Much has been written in recent days about Israel’s unease over the pro-democracy surge that led to the ouster of longtime strongman Hosni Mubarak. Critics have accused the Jewish state of hypocrisy — always touting its status as a genuine democracy and arguing that peace can be made only with other democracies while tilting in favor of Mubarak’s repressive reign in the interests of security and stability.
Defenders say maintaining that stability is a critical Israeli interest — and that in Egypt’s case, it made sense to support the man who maintained the Camp David peace, however cold, throughout his 30-year reign.
As is so often the case in the Middle East, the truth is far more complex.
It’s easy to say that working closely with Mubarak over the years — and seemingly making Israel the only country that seems unhappy that he’s gone — is a gross violation of Israel’s democratic principles. But those principles exist uneasily in an environment in which change could ultimately endanger a peace treaty that has given Israel vital breathing room as it confronts other enemies old and new.
Any abrogation of the Israel-Egypt peace treaty would be a disaster for the Jewish state, as well as for Egypt, which would lose American economic, military and diplomatic support. Also disastrous would be the creation of an Islamic state on Israel’s border.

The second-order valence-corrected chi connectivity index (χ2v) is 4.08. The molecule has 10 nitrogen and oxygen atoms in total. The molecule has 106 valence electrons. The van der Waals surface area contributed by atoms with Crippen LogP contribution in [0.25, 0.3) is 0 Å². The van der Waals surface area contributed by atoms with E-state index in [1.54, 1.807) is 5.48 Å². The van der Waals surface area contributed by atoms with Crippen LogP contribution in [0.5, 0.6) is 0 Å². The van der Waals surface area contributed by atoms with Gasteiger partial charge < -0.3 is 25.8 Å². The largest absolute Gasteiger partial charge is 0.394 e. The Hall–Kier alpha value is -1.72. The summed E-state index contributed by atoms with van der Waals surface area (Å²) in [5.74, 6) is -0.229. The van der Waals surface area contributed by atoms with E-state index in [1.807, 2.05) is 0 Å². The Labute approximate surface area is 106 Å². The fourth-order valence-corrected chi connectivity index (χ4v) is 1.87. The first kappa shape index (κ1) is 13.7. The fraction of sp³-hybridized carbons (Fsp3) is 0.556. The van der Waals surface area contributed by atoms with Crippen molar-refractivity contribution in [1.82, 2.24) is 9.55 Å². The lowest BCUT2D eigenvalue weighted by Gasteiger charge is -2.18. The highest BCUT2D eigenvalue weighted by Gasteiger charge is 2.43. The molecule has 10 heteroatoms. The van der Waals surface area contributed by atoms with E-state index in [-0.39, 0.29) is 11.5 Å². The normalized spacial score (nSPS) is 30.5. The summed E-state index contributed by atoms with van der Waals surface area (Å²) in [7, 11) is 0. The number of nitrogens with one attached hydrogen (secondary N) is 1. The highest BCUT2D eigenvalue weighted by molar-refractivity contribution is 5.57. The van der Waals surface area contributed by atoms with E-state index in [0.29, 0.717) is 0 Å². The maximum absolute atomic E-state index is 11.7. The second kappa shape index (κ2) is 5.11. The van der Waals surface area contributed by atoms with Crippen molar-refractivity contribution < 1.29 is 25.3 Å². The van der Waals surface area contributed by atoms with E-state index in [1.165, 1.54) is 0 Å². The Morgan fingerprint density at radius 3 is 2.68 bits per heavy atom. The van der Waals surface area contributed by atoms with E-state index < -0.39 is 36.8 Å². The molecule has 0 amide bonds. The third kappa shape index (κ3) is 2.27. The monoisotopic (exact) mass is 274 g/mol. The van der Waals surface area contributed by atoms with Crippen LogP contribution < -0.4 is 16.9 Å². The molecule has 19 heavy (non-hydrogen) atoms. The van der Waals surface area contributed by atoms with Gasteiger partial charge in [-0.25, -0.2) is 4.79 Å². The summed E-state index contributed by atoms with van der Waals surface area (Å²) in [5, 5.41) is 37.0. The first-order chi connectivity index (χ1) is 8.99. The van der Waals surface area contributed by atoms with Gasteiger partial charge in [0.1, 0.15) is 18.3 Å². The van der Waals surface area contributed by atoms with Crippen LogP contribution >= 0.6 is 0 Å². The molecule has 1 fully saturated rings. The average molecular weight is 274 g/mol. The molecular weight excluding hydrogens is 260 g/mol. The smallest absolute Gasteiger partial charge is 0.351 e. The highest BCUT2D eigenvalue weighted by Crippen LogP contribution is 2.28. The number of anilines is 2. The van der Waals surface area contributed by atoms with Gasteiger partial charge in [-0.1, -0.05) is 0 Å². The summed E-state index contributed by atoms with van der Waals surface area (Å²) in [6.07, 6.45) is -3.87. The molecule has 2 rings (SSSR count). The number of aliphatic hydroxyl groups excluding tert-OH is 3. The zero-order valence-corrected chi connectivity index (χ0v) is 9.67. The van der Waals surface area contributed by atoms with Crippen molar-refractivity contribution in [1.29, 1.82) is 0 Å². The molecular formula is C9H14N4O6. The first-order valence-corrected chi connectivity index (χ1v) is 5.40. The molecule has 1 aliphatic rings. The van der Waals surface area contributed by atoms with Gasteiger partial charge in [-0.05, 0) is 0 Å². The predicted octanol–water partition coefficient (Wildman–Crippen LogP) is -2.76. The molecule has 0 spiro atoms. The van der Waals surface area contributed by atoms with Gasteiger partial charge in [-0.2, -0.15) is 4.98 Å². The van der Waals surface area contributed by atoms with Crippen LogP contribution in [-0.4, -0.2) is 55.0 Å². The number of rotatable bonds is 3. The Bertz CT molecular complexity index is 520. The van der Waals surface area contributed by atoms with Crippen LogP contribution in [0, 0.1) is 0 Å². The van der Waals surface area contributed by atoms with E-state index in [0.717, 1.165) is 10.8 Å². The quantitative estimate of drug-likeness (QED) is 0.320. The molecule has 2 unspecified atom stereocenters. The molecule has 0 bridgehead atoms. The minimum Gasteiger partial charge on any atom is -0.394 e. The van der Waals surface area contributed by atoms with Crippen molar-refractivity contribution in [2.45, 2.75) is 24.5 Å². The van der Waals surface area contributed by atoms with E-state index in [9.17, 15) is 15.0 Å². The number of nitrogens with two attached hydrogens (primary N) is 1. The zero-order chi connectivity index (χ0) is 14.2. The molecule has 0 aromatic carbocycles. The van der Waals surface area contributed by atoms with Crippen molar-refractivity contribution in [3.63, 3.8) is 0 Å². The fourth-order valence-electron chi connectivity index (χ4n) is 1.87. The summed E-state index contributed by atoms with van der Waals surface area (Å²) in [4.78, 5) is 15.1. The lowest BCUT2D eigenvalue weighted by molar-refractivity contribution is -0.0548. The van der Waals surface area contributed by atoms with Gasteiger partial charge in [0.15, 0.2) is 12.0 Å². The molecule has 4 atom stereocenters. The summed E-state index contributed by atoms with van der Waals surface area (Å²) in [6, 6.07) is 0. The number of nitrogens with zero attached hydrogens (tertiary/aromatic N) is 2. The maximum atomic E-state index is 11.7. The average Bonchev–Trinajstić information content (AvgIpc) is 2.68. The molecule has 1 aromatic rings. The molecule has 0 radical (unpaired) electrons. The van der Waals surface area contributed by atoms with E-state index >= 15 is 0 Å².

That said, such grim outcomes are far from inevitable. Egypt is a very different country from Iran in 1979. It is a largely secular nation, and Egypt’s Sunni Islam is less extreme and less political than the revolutionary Shia factions dominating Iran. The Muslim Brotherhood’s popular support is limited, though its primary goal of making first Egypt and then the entire region Islamic is deeply worrisome. The group’s moves must be watched closely, and Egypt’s efforts to create a democracy need to include guidelines regarding those parties allowed to participate.
So anxiety, yes. But not panic. Israel must be prepared for the worst, but it would be a mistake to assume the worst is inevitable and to alter Israeli policy toward Egypt accordingly at this point.
In the long term, Israel will have to find ways to reconcile its advocacy of democracy with its legitimate fear of Arab popular movements steeped in generations of anti-Israel incitement.
Similarly, U.S. policymakers must find better ways to balance the need for stability in this volatile region and the reality that propping up despots only fans the fires of anti-Americanism and extremism.
There are no easy answers here. But we are hopeful that in the end, more genuine democracy and more freedom will be good for all of the Middle East — including democratic Israel. As Natan Sharansky, reflecting on the 25th anniversary of his own freedom from the Soviet Gulag, told the Jerusalem Post last weekend, “partnerships with dictatorships are unsustainable — people cannot permanently be repressed, they will push for freedom the moment they sense weakness in their tyrannical leaderships.”
Egypt’s efforts toward democracy should be cultivated and applauded. Free countries do not go to war against each other.
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